What's In A Stadium Name?
Go through a list of vintage stadiums and you’ll find iconic names like Sportsman’s Park (St Louis), Shibe Park (Philly), Ebbets Field (Brooklyn), West Side Park (Chicago), etc.
With the exception of a few structures, the old venues designated after team owners and city neighborhoods are long gone, buried in the rich heap of ball park history.
Another step in the mass commercialization of professional sports, stadiums today are more apt to lease their names to private corporations. More than three-quarters of the existing franchises in MLB, NBA and NFL play in facilities associated with a well-known business brand.
Naming deals are typically 10 to 20-year term contracts with fixed annual payments. Advertisers can leverage their labels on an actual site such as CenturyLink Field in Seattle, or an event like the Emirates FA Cup in Britain.
For stadiums and events, selling naming rights can be a welcoming source of ancillary income. For advertisers, it’s a long-term marketing strategy aimed at maintaining and reinforcing a recognized brand.
In sports, commercial naming practices can be traced back to Fenway Park, which opened in 1912 in the Fenway section of Boston. Red Sox owner John Taylor also had an eye on promoting his real estate company, Fenway Realty, to the early throngs of baseball goers.
But it was Wrigley Field in Chicago (photo above) that started gracing stadiums with a corporate appellation. In 1926, chewing gum magnate William Wrigley acquired the Chicago Cubs baseball team and subsequently re-branded Cubs Park as Wrigley Field.
Foxboro Stadium, playground site of the old Boston Patriots, was an early example of a team that sold its naming rights to an entity not affiliated with the franchise. The sports facility opened in 1971 as Schaefer Stadium and was later renamed Sullivan Stadium before being demolished.
Reactions to the corporate branding of sports facilities have generally been supportive, especially if the buyer enjoys strong connections to the local community. Examples are the old Rich Stadium in Buffalo, Heinz Field in Pittsburgh and Coors Field in Denver.
In some instances, a private designation was deemed unacceptable. In 1953, August Busch, owner of the Anheuser-Busch beer company and the St Louis Cardinals, was pushed back by the commissioner of baseball when he proposed to rename Sportsman’s Park, Budweiser Stadium. The parties eventually settled on Busch Stadium.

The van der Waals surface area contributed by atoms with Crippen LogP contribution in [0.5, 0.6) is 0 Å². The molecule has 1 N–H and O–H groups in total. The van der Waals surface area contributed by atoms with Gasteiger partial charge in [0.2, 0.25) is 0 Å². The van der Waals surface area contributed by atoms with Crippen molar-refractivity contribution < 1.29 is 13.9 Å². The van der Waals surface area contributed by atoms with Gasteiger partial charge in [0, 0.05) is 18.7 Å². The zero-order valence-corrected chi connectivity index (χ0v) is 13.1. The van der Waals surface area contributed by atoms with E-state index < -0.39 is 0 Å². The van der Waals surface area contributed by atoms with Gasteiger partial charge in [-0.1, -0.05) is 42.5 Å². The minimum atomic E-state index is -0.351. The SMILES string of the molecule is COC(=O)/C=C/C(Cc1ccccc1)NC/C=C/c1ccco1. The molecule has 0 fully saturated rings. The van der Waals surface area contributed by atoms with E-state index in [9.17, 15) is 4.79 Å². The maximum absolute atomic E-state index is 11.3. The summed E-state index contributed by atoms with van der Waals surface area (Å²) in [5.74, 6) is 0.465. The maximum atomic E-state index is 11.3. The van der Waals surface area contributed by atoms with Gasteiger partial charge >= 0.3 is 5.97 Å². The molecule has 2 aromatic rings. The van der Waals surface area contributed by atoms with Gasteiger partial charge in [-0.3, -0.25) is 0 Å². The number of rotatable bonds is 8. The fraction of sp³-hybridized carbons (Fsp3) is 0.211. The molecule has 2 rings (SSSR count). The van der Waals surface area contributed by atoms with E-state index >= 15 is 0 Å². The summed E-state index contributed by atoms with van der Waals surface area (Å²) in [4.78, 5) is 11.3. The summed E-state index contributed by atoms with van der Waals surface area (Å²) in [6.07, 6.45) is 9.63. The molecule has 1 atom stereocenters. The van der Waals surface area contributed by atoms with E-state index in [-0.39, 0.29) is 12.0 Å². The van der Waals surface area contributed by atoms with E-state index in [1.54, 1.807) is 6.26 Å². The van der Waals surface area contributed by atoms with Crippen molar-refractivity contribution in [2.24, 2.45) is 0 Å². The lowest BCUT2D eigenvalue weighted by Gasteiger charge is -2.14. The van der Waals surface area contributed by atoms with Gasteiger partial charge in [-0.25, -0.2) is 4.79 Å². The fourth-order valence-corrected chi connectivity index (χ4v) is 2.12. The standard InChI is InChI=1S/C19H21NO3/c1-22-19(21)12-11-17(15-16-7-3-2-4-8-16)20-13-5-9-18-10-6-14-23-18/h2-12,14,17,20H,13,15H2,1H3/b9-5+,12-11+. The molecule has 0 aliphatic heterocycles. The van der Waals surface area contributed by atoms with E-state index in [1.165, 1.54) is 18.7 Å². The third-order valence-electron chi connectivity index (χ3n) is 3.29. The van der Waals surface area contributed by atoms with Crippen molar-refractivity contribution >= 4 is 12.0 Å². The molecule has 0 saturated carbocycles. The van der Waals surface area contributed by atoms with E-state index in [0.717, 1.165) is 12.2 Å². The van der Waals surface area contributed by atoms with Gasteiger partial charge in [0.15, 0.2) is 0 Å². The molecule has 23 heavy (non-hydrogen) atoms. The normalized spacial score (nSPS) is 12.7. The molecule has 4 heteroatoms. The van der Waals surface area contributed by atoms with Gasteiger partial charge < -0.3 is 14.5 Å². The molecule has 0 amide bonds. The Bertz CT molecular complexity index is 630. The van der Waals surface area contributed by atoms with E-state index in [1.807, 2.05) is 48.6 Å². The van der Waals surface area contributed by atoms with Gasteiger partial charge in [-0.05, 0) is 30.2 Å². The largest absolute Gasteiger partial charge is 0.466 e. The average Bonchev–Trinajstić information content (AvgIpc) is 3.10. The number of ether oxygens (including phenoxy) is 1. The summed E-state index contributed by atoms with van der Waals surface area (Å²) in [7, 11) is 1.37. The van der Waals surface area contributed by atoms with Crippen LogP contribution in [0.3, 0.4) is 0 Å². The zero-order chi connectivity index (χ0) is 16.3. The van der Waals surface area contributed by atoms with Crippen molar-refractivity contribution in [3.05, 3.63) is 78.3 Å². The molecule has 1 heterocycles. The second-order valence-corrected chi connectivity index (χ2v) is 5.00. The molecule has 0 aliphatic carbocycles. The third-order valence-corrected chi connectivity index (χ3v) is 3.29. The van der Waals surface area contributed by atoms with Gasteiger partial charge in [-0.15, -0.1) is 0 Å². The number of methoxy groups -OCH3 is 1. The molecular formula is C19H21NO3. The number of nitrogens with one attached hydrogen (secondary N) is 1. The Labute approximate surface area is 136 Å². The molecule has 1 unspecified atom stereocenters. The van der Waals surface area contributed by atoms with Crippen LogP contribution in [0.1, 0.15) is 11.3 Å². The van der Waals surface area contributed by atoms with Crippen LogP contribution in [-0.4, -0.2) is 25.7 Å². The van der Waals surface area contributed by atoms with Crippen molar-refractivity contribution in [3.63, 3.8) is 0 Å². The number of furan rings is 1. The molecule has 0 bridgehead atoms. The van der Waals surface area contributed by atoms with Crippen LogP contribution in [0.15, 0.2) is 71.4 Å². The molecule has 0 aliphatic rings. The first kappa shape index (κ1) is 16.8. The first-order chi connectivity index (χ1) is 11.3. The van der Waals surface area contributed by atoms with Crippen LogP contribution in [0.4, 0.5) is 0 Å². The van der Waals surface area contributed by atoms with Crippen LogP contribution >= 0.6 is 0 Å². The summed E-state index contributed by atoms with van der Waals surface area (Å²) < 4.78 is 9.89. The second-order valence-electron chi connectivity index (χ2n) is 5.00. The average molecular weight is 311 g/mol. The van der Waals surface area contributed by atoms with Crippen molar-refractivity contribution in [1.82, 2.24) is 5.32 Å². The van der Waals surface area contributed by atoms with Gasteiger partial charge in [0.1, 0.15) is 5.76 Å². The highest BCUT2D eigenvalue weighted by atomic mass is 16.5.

Worldwide sporting events such as the FIFA World Cup, UEFA Euro, Olympic Games and the Paralympic Games prohibit the use of corporate-sponsored names, seeing it as a form of “ambush marketing”.
Naming transactions have only gotten more lucrative with time. Buffalo-based Rich Products paid $1.5 million per year when the gates opened at the Bills’ football stadium in 1972. Thirty-five years later, NYC's Citifield inked a brand exposure deal worth $20 million per annum, a record high that later followed with the Barclays Center.
With the globalization of sports, corporate logo rights continue to point upwards towards ever growing windfall profits. The future home of the Los Angeles Rams and the renovated stadium for Spain's Barcelona FC are both bidding out naming rights for $30 million a year.
Fortunately, some storied venues have retained their historic designations- Yankee Stadium, Dodger Stadium, Fenway Park.
But as the top three wealthiest clubs in professional baseball, those teams can afford to carry the tradition.
GOLF December 11, 2009 Tiger Woods announces he would take an indefinite leave from professional golf following allegations and his admission of marital infidelities. A number of his sponsors subsequently dropped him such as Accenture, AT&T, Gatorade and General Motors. After undergoing therapy, Woods was back on the course at the 2010 Masters. He and his wife divorced that summer.
HOCKEY December 17, 1999 Ray Bourque of the Boston Bruins becomes just the 3rd person in NHL history to post 1,100 assists. Spending the majority of his tenure with the Bruins, the Quebec native still holds the NHL record for most goals, assists, and points by a defenseman. His career lasted from 1979-2001 but he won his only Stanley Cup in his final year playing for the Colorado Avalanche.
BASEBALL December 11, 1989 Mark Davis signs a record $10 million, 3-year contract with the Kansas City Royals. That year, he won the NL Cy Young Award with the San Diego Padres, posting an ERA of 1.85 and 65 finished games. Though, he would never come close to matching his accomplishments with the Padres. Playing for 7 different MLB teams, Davis retired with a career ERA of 4.17.
FOOTBALL December 3, 1979 Charles White, running back at the University of Southern California, is awarded the Heisman Trophy. The 5’10, 190 lb. footballer would become a first-round pick (27th overall) in the 1980 NFL draft, joining the Cleveland Browns and later on the Los Angeles Rams. At USC, White scored 49 touchdowns and led the Pac-8 and Pac-10 records in total yards rushed at 6,245.